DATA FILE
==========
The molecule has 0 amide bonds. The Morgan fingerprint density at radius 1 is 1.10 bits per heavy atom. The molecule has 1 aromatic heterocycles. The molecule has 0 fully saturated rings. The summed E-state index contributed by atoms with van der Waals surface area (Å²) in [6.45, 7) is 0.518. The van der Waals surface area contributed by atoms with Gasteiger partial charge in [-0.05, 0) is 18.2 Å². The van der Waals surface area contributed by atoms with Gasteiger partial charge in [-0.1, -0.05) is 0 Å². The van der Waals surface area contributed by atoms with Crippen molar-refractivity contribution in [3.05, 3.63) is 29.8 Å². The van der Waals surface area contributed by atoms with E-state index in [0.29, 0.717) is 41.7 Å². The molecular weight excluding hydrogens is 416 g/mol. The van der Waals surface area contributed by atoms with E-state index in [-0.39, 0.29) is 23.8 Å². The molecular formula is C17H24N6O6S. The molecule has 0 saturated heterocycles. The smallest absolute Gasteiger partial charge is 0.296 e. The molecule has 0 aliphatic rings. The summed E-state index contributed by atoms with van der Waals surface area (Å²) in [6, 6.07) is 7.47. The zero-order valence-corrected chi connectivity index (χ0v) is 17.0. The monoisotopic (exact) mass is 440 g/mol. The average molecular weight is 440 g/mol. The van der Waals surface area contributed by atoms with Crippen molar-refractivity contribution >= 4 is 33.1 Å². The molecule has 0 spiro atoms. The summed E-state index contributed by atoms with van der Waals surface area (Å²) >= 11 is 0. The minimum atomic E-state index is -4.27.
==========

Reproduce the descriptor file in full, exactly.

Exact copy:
The molecule has 0 amide bonds. The Morgan fingerprint density at radius 1 is 1.10 bits per heavy atom. The molecule has 1 aromatic heterocycles. The molecule has 0 fully saturated rings. The summed E-state index contributed by atoms with van der Waals surface area (Å²) in [6.45, 7) is 0.518. The van der Waals surface area contributed by atoms with Gasteiger partial charge in [-0.05, 0) is 18.2 Å². The van der Waals surface area contributed by atoms with Gasteiger partial charge in [-0.1, -0.05) is 0 Å². The van der Waals surface area contributed by atoms with Crippen molar-refractivity contribution in [3.05, 3.63) is 29.8 Å². The van der Waals surface area contributed by atoms with E-state index in [0.29, 0.717) is 41.7 Å². The molecular weight excluding hydrogens is 416 g/mol. The van der Waals surface area contributed by atoms with E-state index in [-0.39, 0.29) is 23.8 Å². The molecular formula is C17H24N6O6S. The molecule has 0 saturated heterocycles. The smallest absolute Gasteiger partial charge is 0.296 e. The molecule has 0 aliphatic rings. The summed E-state index contributed by atoms with van der Waals surface area (Å²) in [6, 6.07) is 7.47. The zero-order valence-corrected chi connectivity index (χ0v) is 17.0. The monoisotopic (exact) mass is 440 g/mol. The average molecular weight is 440 g/mol. The van der Waals surface area contributed by atoms with Crippen molar-refractivity contribution >= 4 is 33.1 Å². The molecule has 0 spiro atoms. The summed E-state index contributed by atoms with van der Waals surface area (Å²) >= 11 is 0. The minimum atomic E-state index is -4.27.